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Second gravitational wave detection announced

For a second time, scientists from the LIGO and Virgo collaborations saw gravitational waves from the merger of two black holes.

Gravitational Waves
Courtesy of California Institute of Technology

Scientists from the LIGO and Virgo collaborations announced today the observation of gravitational waves from a set of merging black holes.

This follows their previous announcement, just four months ago, of the first ever detection of gravitational waves, also from a set of merging black holes.

The detection of gravitational waves confirmed a major prediction of Albert Einstein’s 1915 general theory of relativity. Einstein posited that every object with mass exerts a gravitational pull on everything around it. When a massive object moves, its pull changes, and that change is communicated in the form of gravitational waves.

Gravity is by far the weakest of the known forces, but if an object is massive enough and accelerates quickly enough, it creates gravitational waves powerful enough to be observed experimentally. LIGO, or Laser Interferometer Gravitational-wave Observatory, caught the two sets of gravitational waves using lasers and mirrors.

LIGO consists of two huge interferometers in Livingston, Louisiana, and Hanford, Washington. In an interferometer, a laser beam is split and sent down a pair of perpendicular arms. At the end of each arm, the split beams bounce off of mirrors and return to recombine in the center. If a gravitational wave passes through the laser beams as they travel, it stretches space-time in one direction and compresses it in another, creating a mismatch between the two.

Scientists on the Virgo collaboration have been working with LIGO scientists to analyze their data.

With this second observation, “we are now a real observatory,” said Gabriela Gonzalez, LIGO spokesperson and professor of physics and astronomy at Louisiana State University, in a press conference at the annual meeting of the American Astronomical Society.

The latest discovery was accepted for publication in the journal Physical Review Letters.

On Christmas evening in 2015, a signal that had traveled about 1.4 billion light years reached the twin LIGO detectors. The distant merging of two black holes caused a slight shift in the fabric of space-time, equivalent to changing the distance between the Earth and the sun by a fraction of an atomic diameter.

The black holes were 14 and eight times as massive as the sun, and they merged into a single black hole weighing 21 solar masses. That might sound like a lot, but these were relative flyweights compared to the black holes responsible for the original discovery, which weighed 36 and 29 solar masses.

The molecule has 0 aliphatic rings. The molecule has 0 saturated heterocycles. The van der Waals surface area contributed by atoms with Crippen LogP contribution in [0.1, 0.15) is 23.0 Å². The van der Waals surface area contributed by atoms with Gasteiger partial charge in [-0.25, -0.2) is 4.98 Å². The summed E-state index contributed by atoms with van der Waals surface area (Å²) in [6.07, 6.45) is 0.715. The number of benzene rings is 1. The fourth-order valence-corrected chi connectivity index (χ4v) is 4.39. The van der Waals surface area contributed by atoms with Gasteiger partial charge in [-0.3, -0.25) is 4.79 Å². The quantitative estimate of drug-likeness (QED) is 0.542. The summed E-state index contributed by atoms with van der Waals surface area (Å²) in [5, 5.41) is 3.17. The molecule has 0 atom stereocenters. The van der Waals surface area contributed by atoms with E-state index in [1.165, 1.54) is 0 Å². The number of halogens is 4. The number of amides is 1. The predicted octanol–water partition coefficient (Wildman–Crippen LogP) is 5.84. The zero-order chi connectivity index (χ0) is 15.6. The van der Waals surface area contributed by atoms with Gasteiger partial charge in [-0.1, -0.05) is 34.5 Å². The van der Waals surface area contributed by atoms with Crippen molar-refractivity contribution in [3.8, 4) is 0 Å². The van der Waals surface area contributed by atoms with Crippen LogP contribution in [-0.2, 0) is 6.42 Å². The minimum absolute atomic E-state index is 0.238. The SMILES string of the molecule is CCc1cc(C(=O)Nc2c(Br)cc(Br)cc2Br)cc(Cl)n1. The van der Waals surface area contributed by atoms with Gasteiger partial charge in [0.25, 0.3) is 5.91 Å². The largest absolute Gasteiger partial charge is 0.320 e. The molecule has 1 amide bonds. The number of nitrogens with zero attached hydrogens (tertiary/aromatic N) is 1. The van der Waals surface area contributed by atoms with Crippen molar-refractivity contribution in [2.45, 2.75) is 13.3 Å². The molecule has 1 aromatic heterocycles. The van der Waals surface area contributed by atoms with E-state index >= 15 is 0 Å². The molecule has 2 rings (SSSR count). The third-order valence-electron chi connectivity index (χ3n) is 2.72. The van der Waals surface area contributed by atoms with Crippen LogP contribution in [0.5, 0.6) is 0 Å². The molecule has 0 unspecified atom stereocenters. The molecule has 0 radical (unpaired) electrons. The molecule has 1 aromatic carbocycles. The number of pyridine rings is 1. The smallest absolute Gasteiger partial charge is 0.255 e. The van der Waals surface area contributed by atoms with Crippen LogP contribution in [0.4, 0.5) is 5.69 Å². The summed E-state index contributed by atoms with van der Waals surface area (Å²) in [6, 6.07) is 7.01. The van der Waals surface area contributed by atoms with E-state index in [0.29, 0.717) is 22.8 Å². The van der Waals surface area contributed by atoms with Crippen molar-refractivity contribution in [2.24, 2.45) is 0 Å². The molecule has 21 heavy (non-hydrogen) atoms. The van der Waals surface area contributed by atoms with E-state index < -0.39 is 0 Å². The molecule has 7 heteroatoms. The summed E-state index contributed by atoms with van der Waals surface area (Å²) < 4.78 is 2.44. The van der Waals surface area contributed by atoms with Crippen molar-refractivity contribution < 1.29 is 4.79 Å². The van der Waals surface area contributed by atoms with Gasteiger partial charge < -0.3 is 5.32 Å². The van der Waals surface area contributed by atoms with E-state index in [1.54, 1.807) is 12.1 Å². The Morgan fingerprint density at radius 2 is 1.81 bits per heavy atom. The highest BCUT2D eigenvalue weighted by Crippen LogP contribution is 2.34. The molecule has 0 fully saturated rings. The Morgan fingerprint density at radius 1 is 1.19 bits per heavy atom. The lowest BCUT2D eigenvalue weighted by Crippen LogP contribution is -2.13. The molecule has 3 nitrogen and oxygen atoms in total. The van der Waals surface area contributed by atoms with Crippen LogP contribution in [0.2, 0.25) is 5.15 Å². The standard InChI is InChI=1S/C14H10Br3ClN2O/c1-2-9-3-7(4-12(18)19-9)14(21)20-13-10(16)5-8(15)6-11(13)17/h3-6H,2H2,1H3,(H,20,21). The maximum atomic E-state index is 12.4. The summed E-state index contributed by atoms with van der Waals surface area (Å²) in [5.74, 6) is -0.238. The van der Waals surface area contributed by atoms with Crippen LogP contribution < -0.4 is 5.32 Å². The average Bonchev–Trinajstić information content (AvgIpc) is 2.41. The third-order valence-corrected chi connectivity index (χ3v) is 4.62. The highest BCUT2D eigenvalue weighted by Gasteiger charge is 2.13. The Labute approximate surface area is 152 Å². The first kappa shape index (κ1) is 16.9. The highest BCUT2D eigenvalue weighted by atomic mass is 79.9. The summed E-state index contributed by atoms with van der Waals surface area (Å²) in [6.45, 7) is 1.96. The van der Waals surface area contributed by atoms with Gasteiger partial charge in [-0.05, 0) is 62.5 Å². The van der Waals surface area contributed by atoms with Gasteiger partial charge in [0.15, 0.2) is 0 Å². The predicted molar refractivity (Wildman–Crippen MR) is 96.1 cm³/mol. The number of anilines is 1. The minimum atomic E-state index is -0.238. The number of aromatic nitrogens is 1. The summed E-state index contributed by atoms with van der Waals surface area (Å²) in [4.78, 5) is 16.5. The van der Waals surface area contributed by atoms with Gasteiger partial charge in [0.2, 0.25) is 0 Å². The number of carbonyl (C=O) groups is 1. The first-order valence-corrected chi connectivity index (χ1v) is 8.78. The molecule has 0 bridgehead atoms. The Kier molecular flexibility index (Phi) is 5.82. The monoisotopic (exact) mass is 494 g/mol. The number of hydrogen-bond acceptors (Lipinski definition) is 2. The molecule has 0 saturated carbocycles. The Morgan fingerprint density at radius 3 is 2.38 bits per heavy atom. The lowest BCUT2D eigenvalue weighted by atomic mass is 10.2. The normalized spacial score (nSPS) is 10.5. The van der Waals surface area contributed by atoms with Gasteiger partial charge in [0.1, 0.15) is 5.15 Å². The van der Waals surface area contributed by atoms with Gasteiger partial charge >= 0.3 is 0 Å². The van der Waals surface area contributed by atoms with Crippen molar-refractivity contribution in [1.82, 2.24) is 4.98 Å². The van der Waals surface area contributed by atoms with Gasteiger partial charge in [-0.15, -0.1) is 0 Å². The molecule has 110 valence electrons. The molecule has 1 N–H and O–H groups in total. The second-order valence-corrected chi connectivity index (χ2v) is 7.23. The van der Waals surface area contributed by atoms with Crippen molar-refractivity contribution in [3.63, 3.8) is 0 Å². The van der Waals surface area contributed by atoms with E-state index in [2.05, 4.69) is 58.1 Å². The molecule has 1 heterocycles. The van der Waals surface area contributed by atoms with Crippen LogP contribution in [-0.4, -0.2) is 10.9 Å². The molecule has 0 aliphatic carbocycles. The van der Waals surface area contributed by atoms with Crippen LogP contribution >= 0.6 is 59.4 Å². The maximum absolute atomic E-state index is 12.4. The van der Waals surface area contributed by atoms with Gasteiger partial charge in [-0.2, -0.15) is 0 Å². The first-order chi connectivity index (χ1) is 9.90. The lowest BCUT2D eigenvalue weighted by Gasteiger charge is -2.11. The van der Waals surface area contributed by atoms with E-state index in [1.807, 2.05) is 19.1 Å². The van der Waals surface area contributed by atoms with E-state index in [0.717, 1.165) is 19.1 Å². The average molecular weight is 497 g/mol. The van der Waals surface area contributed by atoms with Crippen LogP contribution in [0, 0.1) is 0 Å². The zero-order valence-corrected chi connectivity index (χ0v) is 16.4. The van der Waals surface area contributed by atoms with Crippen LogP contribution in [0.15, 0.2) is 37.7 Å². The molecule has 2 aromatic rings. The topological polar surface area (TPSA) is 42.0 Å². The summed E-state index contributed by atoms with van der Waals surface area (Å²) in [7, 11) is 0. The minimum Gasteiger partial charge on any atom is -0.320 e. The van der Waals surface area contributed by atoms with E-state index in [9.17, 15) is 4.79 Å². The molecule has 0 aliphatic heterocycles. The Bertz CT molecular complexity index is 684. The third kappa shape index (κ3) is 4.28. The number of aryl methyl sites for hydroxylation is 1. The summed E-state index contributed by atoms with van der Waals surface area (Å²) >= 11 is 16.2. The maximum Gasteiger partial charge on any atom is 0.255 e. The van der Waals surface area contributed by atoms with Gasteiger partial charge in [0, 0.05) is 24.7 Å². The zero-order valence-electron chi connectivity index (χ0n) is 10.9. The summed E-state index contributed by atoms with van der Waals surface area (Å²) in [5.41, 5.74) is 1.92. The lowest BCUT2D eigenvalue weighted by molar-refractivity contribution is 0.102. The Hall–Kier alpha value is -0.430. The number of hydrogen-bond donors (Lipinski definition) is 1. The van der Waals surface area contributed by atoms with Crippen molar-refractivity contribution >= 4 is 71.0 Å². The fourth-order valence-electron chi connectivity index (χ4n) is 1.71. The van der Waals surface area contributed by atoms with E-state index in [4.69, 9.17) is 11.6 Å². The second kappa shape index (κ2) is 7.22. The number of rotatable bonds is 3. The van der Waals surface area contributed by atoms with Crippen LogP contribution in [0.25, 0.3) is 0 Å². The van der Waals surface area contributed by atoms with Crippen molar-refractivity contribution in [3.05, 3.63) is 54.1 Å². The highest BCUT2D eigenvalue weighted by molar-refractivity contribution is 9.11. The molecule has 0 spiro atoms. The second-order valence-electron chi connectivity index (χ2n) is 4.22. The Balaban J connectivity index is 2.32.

“It is very significant that these black holes were much less massive than those observed in the first detection,” Gonzalez said in a press release. “Because of their lighter masses compared to the first detection, they spent more time—about one second—in the sensitive band of the detectors.”

The LIGO detectors saw almost 30 of the last orbits of the black holes before they coalesced, Gonzalez said during the press conference.

LIGO’s next data-taking run will begin in the fall. The Virgo detector, located near Pisa, Italy, is expected to come online in early 2017. Additional gravitational wave detectors are in the works in Japan and India.

Additional detectors will make it possible not only to find evidence of gravitational waves, but also to triangulate their origins.

On its own, LIGO is “more of a microphone,” capturing the “chirps” from these events, Gonzalez said.

The next event scientists are hoping to “hear” is the merger of a pair of neutron stars, said Caltech’s David Reitze, executive director of the LIGO laboratory, at the press conference.

Whereas two black holes merging are not expected to release light, a pair of neutron stars in the process of collapsing into one another could produce a plethora of observable gamma rays, X-rays, infrared light and even neutrinos.

In the future, gravitational wave hunters hope to be able to alert astronomers to an event with enough time and precision to allow them to train their instruments on the area and see those signals.